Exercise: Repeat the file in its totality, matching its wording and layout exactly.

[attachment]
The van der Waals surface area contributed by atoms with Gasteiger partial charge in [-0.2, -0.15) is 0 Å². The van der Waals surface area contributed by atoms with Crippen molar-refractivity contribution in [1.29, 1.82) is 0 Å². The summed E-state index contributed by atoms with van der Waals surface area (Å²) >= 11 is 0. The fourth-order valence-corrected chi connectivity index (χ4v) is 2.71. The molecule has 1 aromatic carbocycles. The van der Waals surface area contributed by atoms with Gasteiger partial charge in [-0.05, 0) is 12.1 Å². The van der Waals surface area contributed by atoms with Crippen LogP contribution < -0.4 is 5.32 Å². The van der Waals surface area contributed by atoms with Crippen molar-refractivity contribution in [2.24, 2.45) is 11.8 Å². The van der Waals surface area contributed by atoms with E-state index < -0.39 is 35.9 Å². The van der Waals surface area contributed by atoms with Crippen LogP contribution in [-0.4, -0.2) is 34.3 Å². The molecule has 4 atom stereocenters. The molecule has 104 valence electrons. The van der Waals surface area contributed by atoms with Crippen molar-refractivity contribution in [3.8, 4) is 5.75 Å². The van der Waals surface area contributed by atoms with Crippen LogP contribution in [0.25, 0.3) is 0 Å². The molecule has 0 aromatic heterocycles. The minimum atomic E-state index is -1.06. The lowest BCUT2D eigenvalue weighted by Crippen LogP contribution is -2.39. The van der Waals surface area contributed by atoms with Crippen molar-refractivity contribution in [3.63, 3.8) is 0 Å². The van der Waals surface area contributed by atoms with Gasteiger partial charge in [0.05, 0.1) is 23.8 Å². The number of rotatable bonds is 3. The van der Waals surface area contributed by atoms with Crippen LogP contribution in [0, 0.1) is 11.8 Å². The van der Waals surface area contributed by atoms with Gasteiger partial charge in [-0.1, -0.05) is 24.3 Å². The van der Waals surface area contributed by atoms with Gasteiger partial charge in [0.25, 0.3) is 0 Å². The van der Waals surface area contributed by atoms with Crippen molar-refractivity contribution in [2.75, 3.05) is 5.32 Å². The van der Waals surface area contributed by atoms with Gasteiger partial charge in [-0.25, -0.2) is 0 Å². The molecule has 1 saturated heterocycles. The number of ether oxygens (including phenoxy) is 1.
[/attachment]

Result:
The van der Waals surface area contributed by atoms with Gasteiger partial charge in [-0.2, -0.15) is 0 Å². The van der Waals surface area contributed by atoms with Crippen molar-refractivity contribution in [1.29, 1.82) is 0 Å². The summed E-state index contributed by atoms with van der Waals surface area (Å²) >= 11 is 0. The fourth-order valence-corrected chi connectivity index (χ4v) is 2.71. The molecule has 1 aromatic carbocycles. The van der Waals surface area contributed by atoms with Gasteiger partial charge in [-0.05, 0) is 12.1 Å². The van der Waals surface area contributed by atoms with Crippen LogP contribution < -0.4 is 5.32 Å². The van der Waals surface area contributed by atoms with Crippen molar-refractivity contribution in [2.24, 2.45) is 11.8 Å². The van der Waals surface area contributed by atoms with E-state index < -0.39 is 35.9 Å². The van der Waals surface area contributed by atoms with Crippen LogP contribution in [-0.4, -0.2) is 34.3 Å². The molecule has 4 atom stereocenters. The molecule has 104 valence electrons. The van der Waals surface area contributed by atoms with Crippen molar-refractivity contribution in [3.8, 4) is 5.75 Å². The van der Waals surface area contributed by atoms with Crippen LogP contribution in [0.25, 0.3) is 0 Å². The molecule has 0 aromatic heterocycles. The minimum atomic E-state index is -1.06. The lowest BCUT2D eigenvalue weighted by Crippen LogP contribution is -2.39. The van der Waals surface area contributed by atoms with Crippen molar-refractivity contribution in [3.63, 3.8) is 0 Å². The van der Waals surface area contributed by atoms with Gasteiger partial charge in [0.05, 0.1) is 23.8 Å². The number of rotatable bonds is 3. The van der Waals surface area contributed by atoms with Crippen LogP contribution in [0, 0.1) is 11.8 Å². The van der Waals surface area contributed by atoms with Gasteiger partial charge in [-0.1, -0.05) is 24.3 Å². The van der Waals surface area contributed by atoms with Gasteiger partial charge in [0.25, 0.3) is 0 Å². The van der Waals surface area contributed by atoms with Crippen molar-refractivity contribution in [2.75, 3.05) is 5.32 Å². The van der Waals surface area contributed by atoms with Gasteiger partial charge in [-0.25, -0.2) is 0 Å². The molecule has 1 saturated heterocycles. The number of ether oxygens (including phenoxy) is 1.